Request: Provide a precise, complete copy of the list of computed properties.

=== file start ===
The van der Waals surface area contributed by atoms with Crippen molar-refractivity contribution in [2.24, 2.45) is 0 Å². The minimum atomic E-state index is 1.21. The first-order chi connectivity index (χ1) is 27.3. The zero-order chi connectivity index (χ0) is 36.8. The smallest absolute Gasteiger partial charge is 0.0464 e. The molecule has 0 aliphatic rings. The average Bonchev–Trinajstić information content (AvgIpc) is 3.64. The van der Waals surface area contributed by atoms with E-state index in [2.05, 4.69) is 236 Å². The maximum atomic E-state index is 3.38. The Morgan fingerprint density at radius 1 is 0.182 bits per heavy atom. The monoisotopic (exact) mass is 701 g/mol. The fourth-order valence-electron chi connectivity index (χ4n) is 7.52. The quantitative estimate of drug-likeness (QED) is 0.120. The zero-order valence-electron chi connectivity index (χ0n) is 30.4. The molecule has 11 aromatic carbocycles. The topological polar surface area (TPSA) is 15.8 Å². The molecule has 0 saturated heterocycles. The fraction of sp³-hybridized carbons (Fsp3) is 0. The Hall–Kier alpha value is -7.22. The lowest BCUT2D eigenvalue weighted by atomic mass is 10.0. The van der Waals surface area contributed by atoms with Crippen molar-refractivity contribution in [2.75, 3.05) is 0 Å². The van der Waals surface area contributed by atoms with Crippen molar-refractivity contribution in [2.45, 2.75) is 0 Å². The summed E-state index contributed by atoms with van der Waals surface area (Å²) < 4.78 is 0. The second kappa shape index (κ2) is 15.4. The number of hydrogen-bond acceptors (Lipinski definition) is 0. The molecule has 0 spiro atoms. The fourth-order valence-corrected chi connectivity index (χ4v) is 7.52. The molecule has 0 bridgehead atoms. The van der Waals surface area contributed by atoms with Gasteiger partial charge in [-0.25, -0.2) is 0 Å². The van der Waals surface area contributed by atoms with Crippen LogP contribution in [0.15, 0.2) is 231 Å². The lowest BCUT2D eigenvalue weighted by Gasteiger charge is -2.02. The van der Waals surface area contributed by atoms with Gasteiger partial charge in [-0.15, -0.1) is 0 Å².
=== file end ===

The van der Waals surface area contributed by atoms with Crippen molar-refractivity contribution in [2.24, 2.45) is 0 Å². The minimum atomic E-state index is 1.21. The first-order chi connectivity index (χ1) is 27.3. The zero-order chi connectivity index (χ0) is 36.8. The smallest absolute Gasteiger partial charge is 0.0464 e. The molecule has 0 aliphatic rings. The average Bonchev–Trinajstić information content (AvgIpc) is 3.64. The van der Waals surface area contributed by atoms with E-state index in [2.05, 4.69) is 236 Å². The maximum atomic E-state index is 3.38. The Morgan fingerprint density at radius 1 is 0.182 bits per heavy atom. The monoisotopic (exact) mass is 701 g/mol. The fourth-order valence-electron chi connectivity index (χ4n) is 7.52. The quantitative estimate of drug-likeness (QED) is 0.120. The zero-order valence-electron chi connectivity index (χ0n) is 30.4. The molecule has 11 aromatic carbocycles. The topological polar surface area (TPSA) is 15.8 Å². The molecule has 0 saturated heterocycles. The fraction of sp³-hybridized carbons (Fsp3) is 0. The Hall–Kier alpha value is -7.22. The lowest BCUT2D eigenvalue weighted by atomic mass is 10.0. The van der Waals surface area contributed by atoms with Crippen molar-refractivity contribution in [2.75, 3.05) is 0 Å². The van der Waals surface area contributed by atoms with Crippen molar-refractivity contribution in [2.45, 2.75) is 0 Å². The summed E-state index contributed by atoms with van der Waals surface area (Å²) < 4.78 is 0. The second kappa shape index (κ2) is 15.4. The number of hydrogen-bond acceptors (Lipinski definition) is 0. The molecule has 0 spiro atoms. The fourth-order valence-corrected chi connectivity index (χ4v) is 7.52. The molecule has 0 bridgehead atoms. The van der Waals surface area contributed by atoms with Gasteiger partial charge in [-0.25, -0.2) is 0 Å². The van der Waals surface area contributed by atoms with Crippen LogP contribution in [0.15, 0.2) is 231 Å². The lowest BCUT2D eigenvalue weighted by Gasteiger charge is -2.02. The van der Waals surface area contributed by atoms with Gasteiger partial charge in [-0.15, -0.1) is 0 Å².